Friday, March 8, 2013

Digestion of Media

I have noticed as of late that whenever I cycle through my phone to choose music to listen to, I invariably tap the "Recently Added" button and choose from among the first ten or so songs. I have also noticed that whenever the player moves beyond my most recent additions, my finger starts pressing the skip button.

I remember being in early High School and getting excited whenever Sublime's Wrong Way or Date Rape came on the radio. Then I remember later in High School listening to Nirvana songs over and over again. Then I entered college and began listening to Rammstein's singles. Rarely will my music player land on a Sublime, Nirvana, or even Rammstein song without my ears itching to hear something else.

I wonder if my interest in a song, or more properly my boredom with a song, has nothing to do with the traits of the songs themselves and more to do with the novelty of the song. Perhaps what keeps my attention is the extent to which the song lies outside what I am used to, the extent to which the song has not been already digested.

Imagine it in this way. You encounter a new sound, a new arrangement of instruments, a new combination of tone, accent, and emotion in a voice, and if it has an initial appeal to you, you begin playing it in your head if not playing it through speakers. You begin wrapping your mind around it, you begin making it more and more familiar to yourself. This may take a long time, it may only take a few weeks, but in time you find that whatever it was in the song that fascinated you begins to fade.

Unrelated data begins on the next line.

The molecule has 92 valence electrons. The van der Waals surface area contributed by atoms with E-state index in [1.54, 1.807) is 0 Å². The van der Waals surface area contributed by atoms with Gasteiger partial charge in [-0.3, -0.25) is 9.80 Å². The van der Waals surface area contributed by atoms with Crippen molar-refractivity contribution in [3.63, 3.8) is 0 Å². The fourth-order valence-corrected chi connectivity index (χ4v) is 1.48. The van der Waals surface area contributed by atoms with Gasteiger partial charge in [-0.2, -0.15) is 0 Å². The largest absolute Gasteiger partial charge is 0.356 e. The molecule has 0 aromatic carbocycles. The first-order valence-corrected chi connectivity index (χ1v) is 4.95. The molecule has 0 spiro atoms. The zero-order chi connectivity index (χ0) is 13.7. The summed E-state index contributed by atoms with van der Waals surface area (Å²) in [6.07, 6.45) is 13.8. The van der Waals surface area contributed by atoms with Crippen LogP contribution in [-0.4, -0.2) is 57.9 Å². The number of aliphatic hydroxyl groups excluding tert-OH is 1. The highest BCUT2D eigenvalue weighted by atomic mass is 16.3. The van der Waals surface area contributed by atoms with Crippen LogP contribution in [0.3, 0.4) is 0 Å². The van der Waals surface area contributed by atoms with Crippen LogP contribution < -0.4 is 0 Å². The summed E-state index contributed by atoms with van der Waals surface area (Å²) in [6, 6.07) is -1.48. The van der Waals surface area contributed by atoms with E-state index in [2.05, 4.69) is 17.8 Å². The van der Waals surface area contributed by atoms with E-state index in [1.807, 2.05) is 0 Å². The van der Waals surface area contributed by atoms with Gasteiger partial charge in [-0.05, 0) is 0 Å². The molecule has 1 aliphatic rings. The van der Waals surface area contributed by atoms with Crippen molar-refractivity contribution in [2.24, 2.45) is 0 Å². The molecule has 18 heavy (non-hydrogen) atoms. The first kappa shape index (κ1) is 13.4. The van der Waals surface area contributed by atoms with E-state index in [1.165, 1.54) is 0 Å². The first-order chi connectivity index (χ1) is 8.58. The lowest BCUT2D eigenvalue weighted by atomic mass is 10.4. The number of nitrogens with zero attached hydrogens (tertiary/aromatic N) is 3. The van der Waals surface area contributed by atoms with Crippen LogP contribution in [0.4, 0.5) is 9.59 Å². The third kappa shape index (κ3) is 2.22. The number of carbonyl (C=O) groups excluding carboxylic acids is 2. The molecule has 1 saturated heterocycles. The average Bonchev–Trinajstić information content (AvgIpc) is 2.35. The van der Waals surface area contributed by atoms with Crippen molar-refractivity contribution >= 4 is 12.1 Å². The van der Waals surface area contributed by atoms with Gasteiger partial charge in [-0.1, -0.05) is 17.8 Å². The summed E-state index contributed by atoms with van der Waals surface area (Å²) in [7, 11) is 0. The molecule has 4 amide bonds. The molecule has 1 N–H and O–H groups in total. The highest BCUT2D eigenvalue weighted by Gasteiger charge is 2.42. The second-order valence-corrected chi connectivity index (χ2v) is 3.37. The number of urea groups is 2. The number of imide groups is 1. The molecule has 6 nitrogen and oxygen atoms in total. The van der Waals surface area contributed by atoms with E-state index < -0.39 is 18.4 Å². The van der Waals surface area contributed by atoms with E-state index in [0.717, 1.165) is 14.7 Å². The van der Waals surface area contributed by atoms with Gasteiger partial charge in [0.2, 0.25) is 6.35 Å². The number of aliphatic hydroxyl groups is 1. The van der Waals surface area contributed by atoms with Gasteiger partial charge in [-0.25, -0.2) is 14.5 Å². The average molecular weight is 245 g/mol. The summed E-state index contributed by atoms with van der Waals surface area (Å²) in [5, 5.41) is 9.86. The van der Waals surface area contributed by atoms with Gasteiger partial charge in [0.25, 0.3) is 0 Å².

I submit that the fascination arose because there were characteristics in the song that stood outside of you. The song left impressions that were unfamiliar, perhaps only a few unfamiliar impressions in otherwise well-traveled territory. If those impressions struck you as lovely, then you are driven to consume them. Paradoxically you want to end what makes those elements interesting: the fact that you have not already made them a part of yourself.

Fascination, in this conception, is the feeling one gets when they find something outside themselves that they want to add to themselves. Contempt, then, in the usage of "familiarity breeds contempt" is the feeling one has when one encounters something with nothing new to chew on.

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